Besides, 'Anthea' Blundstone Golgafrincham, I already called bullshit on 'hydrolysis' in the post: there is no excuse to make boots where this would happen, witnessed by the fact it has never happened to other footwear in my forty-odd years. Hell, I'd never heard of it before I looked for an explanation about your shit soles.

    2. "We offer a two year’s manufacturer’s warranty on all our product from the date of purchase," but your boots won't fall apart in the first two years of use.

  4. I've had a pretty good run with Rockport. One pair I got about 12 years ago has only just given up the ghost after being resoled a couple of times, which is pretty good going considering I've done absolutely fuck-all in the way of other care or maintenance.

    Their social-media team might not be quite so diligent, but, perhaps most importantly, I trust their sizing so buying over the internet works. Just bought a new pair, so we'll see just how the whole golbalization thing affects quality soon enough...

    1. Zamberlan hiking boots: on my fourth pair in two decades, two of them in present use. Only one wore out, from a decade's use in mountains and Toronto's salty winters. One retired when all boot makers switched to lighter materials over a decade ago. And here you go:

      "Does Zamberlan still produce in Italy?
      Since 1929, Zamberlan has proudly been manufacturing products in Pievebelvicino di Torrebelvicino, in the company facilities. Today, there are two production lines running where the top end products are manufactured by expert craftsmen, keeping high quality, knowledge and skills? With (thanks to) their knowledge and skills."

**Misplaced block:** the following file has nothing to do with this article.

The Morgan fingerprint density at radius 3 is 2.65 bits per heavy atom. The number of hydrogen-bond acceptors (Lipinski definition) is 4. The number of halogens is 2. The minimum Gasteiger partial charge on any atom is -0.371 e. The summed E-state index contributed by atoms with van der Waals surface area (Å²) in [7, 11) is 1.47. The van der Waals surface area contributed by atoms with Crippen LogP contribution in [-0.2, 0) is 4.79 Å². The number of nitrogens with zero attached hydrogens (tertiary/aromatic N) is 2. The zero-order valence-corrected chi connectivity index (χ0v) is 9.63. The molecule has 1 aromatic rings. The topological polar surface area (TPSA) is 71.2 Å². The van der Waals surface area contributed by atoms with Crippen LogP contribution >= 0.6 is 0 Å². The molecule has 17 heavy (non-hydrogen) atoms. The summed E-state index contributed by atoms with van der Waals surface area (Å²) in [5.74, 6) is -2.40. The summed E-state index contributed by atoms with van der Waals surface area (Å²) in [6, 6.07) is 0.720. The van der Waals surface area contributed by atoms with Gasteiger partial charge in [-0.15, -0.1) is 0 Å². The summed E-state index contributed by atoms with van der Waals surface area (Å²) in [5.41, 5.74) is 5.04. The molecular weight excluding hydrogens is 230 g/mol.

5. Always enjoy reading your blog, thank you.
    Boots. I've had 5 pairs of Danner. Worth every penny. All still going strong.
    Docs. The shoes are appalling. 4 pairs in 2 years; split soles, collapsed insoles, split leather. Terrible. But the boots are altogether much better made (go figure), 4 pairs in 4 years, no issues, all still going strong.

  6. I still can't reconcile myself to disposable small appliances. Anyone who's used a toaster or a circular saw from the Fifties knows how crappy the contemporary stuff is. But this is all in keeping with a global trend: What the Japanese did for mass-produced automobiles, and the British did for rock music, the Chinese are doing for planned obsolescence: taking an iconic American innovation and kicking it up to a whole higher level.

  7. I have had the same problem with the Blundstone soles. Hydrolysis is just a fancy technical term for the breaking of chemical bonds by water. The water molecule is split and the hydrogen is incorporated into the compound that the water is reacting with. Boot sole material should not react with water in this way. Yes I have done a bit of chemistry at uni. So it seems like Blundstone is in damage control and 'trying to fool em with facts or baffle em with bullshit'. These are work boots not ice sugar sculptures. My boots were hardly worn in 18 months and definitely not in a hard work environment. The first day back on-site I noticed the soles had failed. I am trying a pair of Steel Blue Boots now. P.S. Best boots I've had so far were from a Canadian company called Canada West. Owned them for over 15 years and could put them away for a few years and use them again in hard environments no problems. Like putting my foot through a cage of reinforcing steel that was not tied properly. Canada West make work boots and the whole range of riding/western boots. Check out their website. They are still family owned and Canadian made. They will be worth it.

  8. Good choice to resole your 63's, wish I'd thought of doing the same now. My pair circa '02, made in Oz, were still fantastic - thick supple leather and great fitting but the soles ended up falling apart.

    So recently I decided to give a new pair a go. Boy what a difference! Thinner, plastic feeling leather and the fit is really sloppy over the foot & the provided insole laughable. Even chocked up with a really thick insole the fit isn't that great.